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How to manage chronic renal failure?

Q: My father was diagnosed with chronic renal failure 4 years back with increasing level of creatinine, urea, uric acid and potassium. With controlled diet his uric acid and potassium level are within normal limits. Two months back his haemoglobin level was 5.2. Doctor advised for immediate blood transfusion and 2 units of blood were transfused. After one month during routine check, haemoglobin level was again found as 4.9. Another 2 units of blood were transfused as advised. He has been taking Recormonne 2000 injection twice a week for the last 2 years. The doctors are divided on their opinion. One said to go for dialysis while another advised for Recormonne 5000 once a week in IV mode. He is 75 years old. I am confused. Please advise. His present level of creatinine is 7.0, urea is 112 while uric acid and potassium are below the max. limit. I would also like to know about CAPD dialysis.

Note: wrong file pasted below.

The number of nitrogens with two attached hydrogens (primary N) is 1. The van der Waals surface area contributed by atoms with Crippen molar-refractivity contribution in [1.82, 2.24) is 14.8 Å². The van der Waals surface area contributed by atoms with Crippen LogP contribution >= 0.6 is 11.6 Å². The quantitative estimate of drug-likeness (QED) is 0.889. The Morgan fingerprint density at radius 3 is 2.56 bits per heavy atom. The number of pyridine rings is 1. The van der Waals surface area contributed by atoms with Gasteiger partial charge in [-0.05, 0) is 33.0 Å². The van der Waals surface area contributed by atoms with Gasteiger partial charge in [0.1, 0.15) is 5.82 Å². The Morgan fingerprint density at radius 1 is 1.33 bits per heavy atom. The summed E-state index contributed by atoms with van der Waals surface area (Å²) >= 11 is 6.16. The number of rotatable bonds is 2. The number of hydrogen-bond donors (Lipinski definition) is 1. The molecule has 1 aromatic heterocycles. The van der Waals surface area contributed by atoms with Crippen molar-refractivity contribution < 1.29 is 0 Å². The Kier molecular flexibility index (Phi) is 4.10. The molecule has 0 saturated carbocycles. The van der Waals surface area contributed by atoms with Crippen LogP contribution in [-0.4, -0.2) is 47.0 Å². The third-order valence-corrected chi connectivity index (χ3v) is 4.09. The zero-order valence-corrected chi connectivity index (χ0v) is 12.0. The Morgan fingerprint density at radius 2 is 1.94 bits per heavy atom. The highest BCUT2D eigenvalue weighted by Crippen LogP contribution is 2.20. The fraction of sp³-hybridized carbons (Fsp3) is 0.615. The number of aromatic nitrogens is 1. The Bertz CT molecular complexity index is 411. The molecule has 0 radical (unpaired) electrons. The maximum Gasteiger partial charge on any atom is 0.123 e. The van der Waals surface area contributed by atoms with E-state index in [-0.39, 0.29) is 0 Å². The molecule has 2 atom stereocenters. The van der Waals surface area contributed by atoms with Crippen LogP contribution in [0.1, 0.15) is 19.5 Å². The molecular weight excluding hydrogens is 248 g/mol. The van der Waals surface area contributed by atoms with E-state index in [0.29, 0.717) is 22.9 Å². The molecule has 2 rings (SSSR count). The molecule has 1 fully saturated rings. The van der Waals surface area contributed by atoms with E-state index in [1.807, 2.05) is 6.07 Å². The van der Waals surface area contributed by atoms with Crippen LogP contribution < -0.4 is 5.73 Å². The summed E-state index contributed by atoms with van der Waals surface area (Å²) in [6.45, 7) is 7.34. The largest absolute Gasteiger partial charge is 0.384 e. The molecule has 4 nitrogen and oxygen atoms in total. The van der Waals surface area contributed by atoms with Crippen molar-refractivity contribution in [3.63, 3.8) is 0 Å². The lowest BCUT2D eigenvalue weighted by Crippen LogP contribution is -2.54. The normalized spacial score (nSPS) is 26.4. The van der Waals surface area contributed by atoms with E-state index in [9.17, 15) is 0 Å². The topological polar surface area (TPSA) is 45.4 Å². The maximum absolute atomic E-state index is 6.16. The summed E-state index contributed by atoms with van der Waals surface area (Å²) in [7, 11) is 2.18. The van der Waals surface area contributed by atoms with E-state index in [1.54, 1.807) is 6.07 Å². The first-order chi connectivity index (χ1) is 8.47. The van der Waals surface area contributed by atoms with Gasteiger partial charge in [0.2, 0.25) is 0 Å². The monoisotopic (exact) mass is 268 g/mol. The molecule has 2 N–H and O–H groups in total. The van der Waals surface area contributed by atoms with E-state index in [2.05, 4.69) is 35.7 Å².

A:All the lab tests indicate beyond any degree of uncertainty that your father's kidney function is less than 10% and he will benefit from dialysis therapy. He is severely anaemic as well. Of course the most likely cause of anaemia is his kidney failure wherein kidneys stop making the hormone called erythropoietin. Other causes like iron deficiency have to be excluded and treated as well. As far as IV versus subcutaneous erythropoietin (recormone) are concerned, IV is no more effective than subcutaneous. In fact, studies have clearly shown subcutaneous injections result in dose reduction by 1/3. In other words, switching to IV recormone is not going to help as much increasing the dose of subcutaneous injections. But the reason he is not responding to these injections is lack of institution of dialysis as all the toxins accumulated due to kidney failure lead to suppression of bone marrow, decreased appetite and make the overall situation worse. Thus, I strongly suggest that your father be started on dialysis and his anaemia be corrected aggressively and he will feel dramatic improvement. CAPD is another (and in certain cases better) alternative to haemodialysis. It has its advantages and distinct downside. The benefit is doing it in the comfortable environment of home and not having to go anywhere. It also is better suited because it results in less dramatic shifts of body water and therefore less incidence of side effects as drop in blood pressure, leg cramps etc. Another positive aspect of peritoneal dialysis is that it allows more flexibility in dietary menu and fluid allowance. However, PD has to be done responsibly in a strict hygienic manner or else he may get various kind of infections which in some instances may be life threatening. Therefore, if your father is unable to do it himself some one else will need to assume the responsibility. Cost may be another prohibiting factor since PD solutions in India are imported till date. However, efforts are underway to manufacture the supplies indigenously and may soon be widely available at much discounted price.


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